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Executives of former FIFA partner to stand trial
« on: March 10, 2008, 12:28:12 PM »
Executives of former FIFA partner to stand trialAssociated Press
Updated: March 10, 2008, 9:56 AM EST Comment add this RSS blog email print GENEVA (AP) - Six executives of FIFA's former marketing partner will go on trial Tuesday, charged with embezzlement, fraud, fraudulent bankruptcy, damaging creditors and falsification of documents.
ISL/ISMM, FIFA's marketing partner for almost two decades, left an estimated debt of US$300 million (196 million) when it collapsed in 2001.
The bankruptcy led to bitter clashes between FIFA and UEFA, which questioned FIFA president Sepp Blatter's handling of marketing deals.

Prosecutors say the criminal mishandling at ISL/ISMM amounted to more than 100 million Swiss francs (US$98 million; 64 million), but have so far declined to comment on reports in German and British media that the company paid out millions in bribes to sell lucrative contracts for sponsorship and broadcast rights to major sports events.

If convicted, the defendants could face up to 4 1/2 years in prison.

The six executives, who have not been named because of Switzerland's strict privacy rules, deny all charges.

The case centers on employees of ISL and its parent group ISMM, which owned the television and marketing rights to the 2002 and 2006 World Cups.

The company's collapse tore a hole in FIFA's finances, prompting the Zurich-based body to lodge a criminal complaint over irregularities in ISL/ISMM's accounts.

It also led to bitter clashes between Blatter and his former No. 2, Michel Zen-Ruffinen, and former UEFA president Lennart Johannson. Zen-Ruffinen accused Blatter of engaging in irregular payments in connection with marketing deals. Blatter denied any wrongdoing and was re-elected in 2002 for a second term as president of one of the world's most powerful sports bodies.

"It was a major crisis for FIFA," said Andreas Herren, a FIFA spokesman.

"Ninety-two percent of all revenue that FIFA generates comes from the television rights and the marketing rights for the World Cup," Herren added. "Anything affecting those rights is a major issue for us."

In 2004, FIFA said it would try to recover 125 million francs (US$122 million; 80 million) it was owed by ISL/ISMM through civil proceedings, and dropped its criminal complaint.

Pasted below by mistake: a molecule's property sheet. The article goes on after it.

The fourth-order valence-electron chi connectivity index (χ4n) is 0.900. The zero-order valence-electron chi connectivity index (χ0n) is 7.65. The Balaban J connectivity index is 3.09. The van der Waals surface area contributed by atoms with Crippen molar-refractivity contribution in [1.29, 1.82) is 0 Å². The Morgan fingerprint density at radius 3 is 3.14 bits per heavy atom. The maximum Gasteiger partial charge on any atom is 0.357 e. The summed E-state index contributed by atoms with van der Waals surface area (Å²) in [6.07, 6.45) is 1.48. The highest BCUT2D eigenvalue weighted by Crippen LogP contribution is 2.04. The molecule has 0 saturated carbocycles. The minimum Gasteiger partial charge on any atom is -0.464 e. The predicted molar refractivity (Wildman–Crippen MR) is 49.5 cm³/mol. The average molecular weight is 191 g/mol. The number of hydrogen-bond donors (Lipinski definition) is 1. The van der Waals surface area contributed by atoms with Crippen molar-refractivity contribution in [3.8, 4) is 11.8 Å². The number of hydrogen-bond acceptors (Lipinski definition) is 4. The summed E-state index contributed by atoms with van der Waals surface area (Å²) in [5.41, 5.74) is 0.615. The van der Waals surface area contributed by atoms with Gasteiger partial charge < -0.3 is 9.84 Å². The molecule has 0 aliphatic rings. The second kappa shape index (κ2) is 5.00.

But Thomas Hildbrand, an investigating magistrate in the Swiss canton (state) of Zug, continued the criminal probe and compiled a 228-page indictment of ISL/ISMM group last year. That report will be released at the start of the trial.

According to German magazine Der Spiegel, the indictment contains allegations that more than 18 million francs (US$17.6 million; 11.5 million) were transferred to persons directly or indirectly connected to contracts negotiated by ISMM.

Herren said FIFA was in no position to comment on bribery allegations, but noted that FIFA was only one of ISMM's many clients.

British daily The Guardian has reported that at least one FIFA official was among those to receive payments. Zug prosecutors declined to comment on the reports ahead of the trial, but lead prosecutor Marc von Dach said last year that no current or former FIFA officials were under investigation.

Blatter said FIFA was affected by the case against its former marketing agent, but added that the organization was not worried about the trial.

"Why should we fear something we have started," Blatter said at a meeting in Gleneagles, Scotland. "This will not disturb the work and responsibilities of the world of football, and FIFA and the president."

A verdict in the trial is expected later this year.



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Associated Press writers Christine Wanner in Bern, Switzerland, and Rob Harris in Gleneagles, Scotland, contributed to this report.
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